Impostor syndrome shows up differently for each season of the Career Growth Cycle.
You are currently in
of the career growth cycle.
This means that you are focused on finding and getting a new job or opportunity.
Your playbook is designed to help you feel confident as you seek out new opportunities.
The Career Growth cycle has four seasons:
- Spring: Starting a new job or position
- Summer: Deepening your expertise & leadership
- Autumn: Deciding on your next best step
- Winter: Actively seeking new opportunities
The Ditch Impostor Syndrome Playbook:
Have confidence to keep moving forward & find a meaningful role that will challenge you.
When you’re in the winter season of your career, it’s easy to feel the stress of applying for new opportunities or jobs.
You want to feel that you're using your talents in a role that was designed for you, but anxiety is either impacting your interview performance or it's stopping your from applying from higher level roles.
You want to do amazing things in your career. You want to take on the next challenge.
You want to make meaningful impact.
And because you care so much, the fear of failure or making a mistake can create a “freeze” reaction that impacts your job search process. And this can create a lot of problems.
Do any of these "client confessions" sound familiar?
- “I feel like that's a job for a real grownup, not me. But when I read through the descriptions and qualifications, I meet most of them, it's just hard to believe I guess."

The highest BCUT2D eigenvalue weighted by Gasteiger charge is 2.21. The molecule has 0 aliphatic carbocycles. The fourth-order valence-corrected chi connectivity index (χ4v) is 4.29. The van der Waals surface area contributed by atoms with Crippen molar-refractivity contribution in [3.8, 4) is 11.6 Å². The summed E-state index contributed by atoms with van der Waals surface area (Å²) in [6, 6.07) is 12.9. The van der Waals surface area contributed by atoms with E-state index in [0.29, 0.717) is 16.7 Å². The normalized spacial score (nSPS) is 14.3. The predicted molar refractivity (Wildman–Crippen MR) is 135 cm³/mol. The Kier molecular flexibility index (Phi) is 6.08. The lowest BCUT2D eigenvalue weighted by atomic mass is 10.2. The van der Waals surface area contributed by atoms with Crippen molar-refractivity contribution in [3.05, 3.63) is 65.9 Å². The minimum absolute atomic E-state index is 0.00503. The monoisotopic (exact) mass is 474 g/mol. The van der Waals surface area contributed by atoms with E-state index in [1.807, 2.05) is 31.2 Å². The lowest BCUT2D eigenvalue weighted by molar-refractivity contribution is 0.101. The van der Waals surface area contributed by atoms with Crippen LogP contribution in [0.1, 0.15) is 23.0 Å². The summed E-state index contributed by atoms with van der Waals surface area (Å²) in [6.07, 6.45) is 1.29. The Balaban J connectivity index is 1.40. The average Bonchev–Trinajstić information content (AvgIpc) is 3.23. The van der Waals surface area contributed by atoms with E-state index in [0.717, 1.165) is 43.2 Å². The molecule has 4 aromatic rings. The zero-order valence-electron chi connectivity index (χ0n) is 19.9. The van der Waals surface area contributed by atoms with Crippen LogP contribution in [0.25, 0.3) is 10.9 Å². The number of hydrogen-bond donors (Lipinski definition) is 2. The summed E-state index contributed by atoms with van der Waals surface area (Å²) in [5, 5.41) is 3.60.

- “I stammer a lot in the interviews I do get, and I feel if I do get a job I won't deserve it."
- “I’m potentially not applying to roles, because I don’t think that I’m qualified enough, even though I know I could do the job."
Here's the thing...
You know in your heart of hearts that you deserve
to find a meaningful position that will challenge you.
You’re likely a subject matter expert in your field - maybe you've even been in the same role for 5+ years. You get positive feedback and have been told you have support to move onto the next level or challenge.
There’s just this little bug in your brain that sometimes pokes you and says something like “what if you're not actually qualified/good enough for these jobs?.”
At the end of the day, you’re here because you know that "impostor syndrome" is often your mind playing tricks on you.
And even when it's not simply in your mind... I'm here to tell you that there is a whole lot of unconscious bias that feeds into any self-doubt you're experiencing.
Here's what no one tells you about "impostor syndrome".
Impostor syndrome isn't just in your head.
It's also rooted in pervasive unconscious biases, systems of oppression and negative external messages.
"impostor syndrome" is not your fault.
In fact... Impostor syndrome is completely understandable once we realize that sensitive professionals are caught between thoughts of self-doubt (which are incredibly common), pervasive bias and organizational fear of failure.
So let’s talk about three strategies to help you ditch impostor syndrome as you plan to take on a new challenge.
Strategy 1: Express your thoughts + emotions
If there’s one documented truth about how to combat impostor thoughts, it’s the importance of talking about them openly with a trusted mentor, friend or colleague.
Expressing your impostor thoughts is one of the BEST ways to overcome them.
Talk it out and share your experience. You'll feel less alone, plus it normalizes this very universal experience of the little fear bug entering our brain.
Impostor thoughts grow more powerful the longer they stay in your mind. When you express the fear, the doubt, and the totally absurd thoughts, you deprive them of that power.
But I know how hard it is to start those conversations. What do you say? Will the person think you’re irrational… or worse yet, maybe they’d even confirm the worst fears that roam your brain.
Here’s what I want you to know.